So why is this important? … Because much as ideas like “purpose” and “meaning” need an overhaul in modern philosophy due to their spiritualist trappings, the notion of the freely-acting “will” is in equally bad a shape for its religionistic overtones and overtures to being a faculty of the “spiritualized” soul in human beings. … In other words, traditionally-accepted ideas of “free will” only represent more ghost-in-the-machine-style explanations of reality and odes to religiously-oriented metaphysics, and they need to be reconsidered and re-outfitted as ideas for the improvement and betterment of the principle, if the idea of human agency and self-determination is to have a future in helping us better understand the world and ourselves.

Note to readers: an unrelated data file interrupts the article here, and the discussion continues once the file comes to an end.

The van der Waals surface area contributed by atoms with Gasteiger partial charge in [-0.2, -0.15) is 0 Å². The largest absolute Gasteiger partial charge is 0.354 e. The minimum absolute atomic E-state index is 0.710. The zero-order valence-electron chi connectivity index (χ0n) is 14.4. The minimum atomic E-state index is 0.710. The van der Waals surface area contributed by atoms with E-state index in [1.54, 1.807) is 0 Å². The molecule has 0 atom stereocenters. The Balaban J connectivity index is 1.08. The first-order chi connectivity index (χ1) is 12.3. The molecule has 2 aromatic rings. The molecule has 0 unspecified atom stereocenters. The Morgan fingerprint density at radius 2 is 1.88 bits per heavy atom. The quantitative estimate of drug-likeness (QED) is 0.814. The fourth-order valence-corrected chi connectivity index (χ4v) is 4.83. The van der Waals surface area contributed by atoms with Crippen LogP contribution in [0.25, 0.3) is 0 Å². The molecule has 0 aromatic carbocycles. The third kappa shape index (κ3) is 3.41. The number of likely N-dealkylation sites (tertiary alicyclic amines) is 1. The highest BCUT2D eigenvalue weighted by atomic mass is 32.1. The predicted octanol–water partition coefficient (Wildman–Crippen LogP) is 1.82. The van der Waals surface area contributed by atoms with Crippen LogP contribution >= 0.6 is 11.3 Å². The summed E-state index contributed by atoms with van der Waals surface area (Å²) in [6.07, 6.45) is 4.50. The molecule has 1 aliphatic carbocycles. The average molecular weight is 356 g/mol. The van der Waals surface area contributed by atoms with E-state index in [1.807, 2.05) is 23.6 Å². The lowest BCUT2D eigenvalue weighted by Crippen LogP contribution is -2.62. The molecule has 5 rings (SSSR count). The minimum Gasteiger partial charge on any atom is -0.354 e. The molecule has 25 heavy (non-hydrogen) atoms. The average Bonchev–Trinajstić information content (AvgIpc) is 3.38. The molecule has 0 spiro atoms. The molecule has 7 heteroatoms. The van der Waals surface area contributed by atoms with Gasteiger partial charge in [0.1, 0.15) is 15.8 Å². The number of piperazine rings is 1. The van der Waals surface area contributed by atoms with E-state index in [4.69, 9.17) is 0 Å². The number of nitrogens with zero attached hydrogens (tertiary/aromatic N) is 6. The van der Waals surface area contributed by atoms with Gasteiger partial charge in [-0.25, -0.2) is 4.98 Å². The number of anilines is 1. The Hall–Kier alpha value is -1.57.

It’s well past time, then, that science and modern philosophy refit the idea of “choice” (alias free will) for our modern world, even if we haven’t quite figured out whether we want to completely scrap it as an idea or not or just retool it for the times.  It wouldn’t take too much to re-brand a theory of “choice” for the 2st century on scientifically, modernly acceptable, and rationalistic terms; but to allow it to remain couched in the metaphysics and theologies of the past only harms the principle in ways a Sam Harris -style edit of the idea could only portend to do.

An outdated metaphysics of “free will” only stunts the development a renewed theory of “choice”, for the 3rd millennium CE.  It’s time to set the idea anew instead of keeping the metaphysical artifacts of the past.